Rather than usability, it’s all about playability and the challenge.
Parts of the game makeup could have usability applied to it. Getting menu systems wrong could result in a frustrating experience rather than a totally engrossing one.
Some games make it particularly difficult to navigate the basic menu options. e.g. Are you sure you want to quit the game? Yes/No. Which choice is highlighted? The fewer barriers there are for the gamer to become immersed, the better.
Mihaly Csikszentmihalyi looked into this feeling of immersion further and proposed the Flow theory. This has been applied to various fields to design better human experiences, including the gaming industry.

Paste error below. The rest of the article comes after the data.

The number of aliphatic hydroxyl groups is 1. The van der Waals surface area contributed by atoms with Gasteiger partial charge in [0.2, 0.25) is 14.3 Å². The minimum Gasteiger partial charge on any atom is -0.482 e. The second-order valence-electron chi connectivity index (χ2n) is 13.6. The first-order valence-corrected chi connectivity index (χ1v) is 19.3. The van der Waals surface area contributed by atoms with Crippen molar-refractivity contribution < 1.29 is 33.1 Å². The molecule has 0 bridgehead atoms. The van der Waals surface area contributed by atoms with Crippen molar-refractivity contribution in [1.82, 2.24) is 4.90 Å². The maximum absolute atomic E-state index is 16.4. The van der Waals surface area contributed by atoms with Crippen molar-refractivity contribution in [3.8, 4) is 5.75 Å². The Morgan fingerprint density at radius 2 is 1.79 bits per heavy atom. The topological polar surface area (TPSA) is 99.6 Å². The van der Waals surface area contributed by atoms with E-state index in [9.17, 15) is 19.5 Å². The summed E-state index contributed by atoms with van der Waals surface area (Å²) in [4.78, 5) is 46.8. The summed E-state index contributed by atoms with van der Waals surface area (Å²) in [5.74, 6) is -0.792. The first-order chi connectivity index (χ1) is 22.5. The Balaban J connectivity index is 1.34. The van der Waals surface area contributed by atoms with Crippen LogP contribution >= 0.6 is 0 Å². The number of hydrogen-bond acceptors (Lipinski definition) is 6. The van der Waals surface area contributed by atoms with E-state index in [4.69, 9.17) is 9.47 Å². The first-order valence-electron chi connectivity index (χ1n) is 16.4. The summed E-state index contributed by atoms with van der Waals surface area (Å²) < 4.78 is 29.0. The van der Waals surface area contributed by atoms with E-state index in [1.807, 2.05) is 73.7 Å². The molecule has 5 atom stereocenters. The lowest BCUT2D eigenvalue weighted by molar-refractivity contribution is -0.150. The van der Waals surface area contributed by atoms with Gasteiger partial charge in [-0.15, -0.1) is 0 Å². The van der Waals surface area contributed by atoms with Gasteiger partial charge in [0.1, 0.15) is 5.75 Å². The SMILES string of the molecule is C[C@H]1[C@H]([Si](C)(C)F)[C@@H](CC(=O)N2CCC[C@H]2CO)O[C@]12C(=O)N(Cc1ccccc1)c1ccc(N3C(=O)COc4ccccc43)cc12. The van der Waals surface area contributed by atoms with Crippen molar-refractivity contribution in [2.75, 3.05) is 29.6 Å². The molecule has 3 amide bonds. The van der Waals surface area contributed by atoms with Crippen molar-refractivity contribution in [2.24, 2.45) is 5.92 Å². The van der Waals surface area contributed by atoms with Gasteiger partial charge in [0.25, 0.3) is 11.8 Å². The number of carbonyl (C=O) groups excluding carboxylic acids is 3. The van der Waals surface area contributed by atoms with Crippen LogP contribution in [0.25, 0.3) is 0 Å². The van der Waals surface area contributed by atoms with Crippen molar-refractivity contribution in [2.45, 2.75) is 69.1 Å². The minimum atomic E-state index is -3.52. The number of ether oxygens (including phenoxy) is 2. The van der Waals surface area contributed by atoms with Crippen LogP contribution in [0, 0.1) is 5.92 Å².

When the challenge presented is greater than our abilities, we become anxious, and when the challenge is significantly less than that of which we are able, we become bored.
So the challenge or playability seems like the opposite of usability, but it doesn’t have to be. An engrossing gaming experience can be capsulated by identifying where the challenge is placed in a game.
Other features of the game outside this area (e.g. menu screens, maps, choosing weapons) should assist the gamer to meet the challenge and this is where usability is placed within the games industry.
Playability, intuitiveness and challenging are ways to describe a truly great game. A sign of a truly great game is when you ask yourself “Where did the last 3 days go?”
I’m looking foward to seeing how the much hyped ‘Little Big Planet’ does this.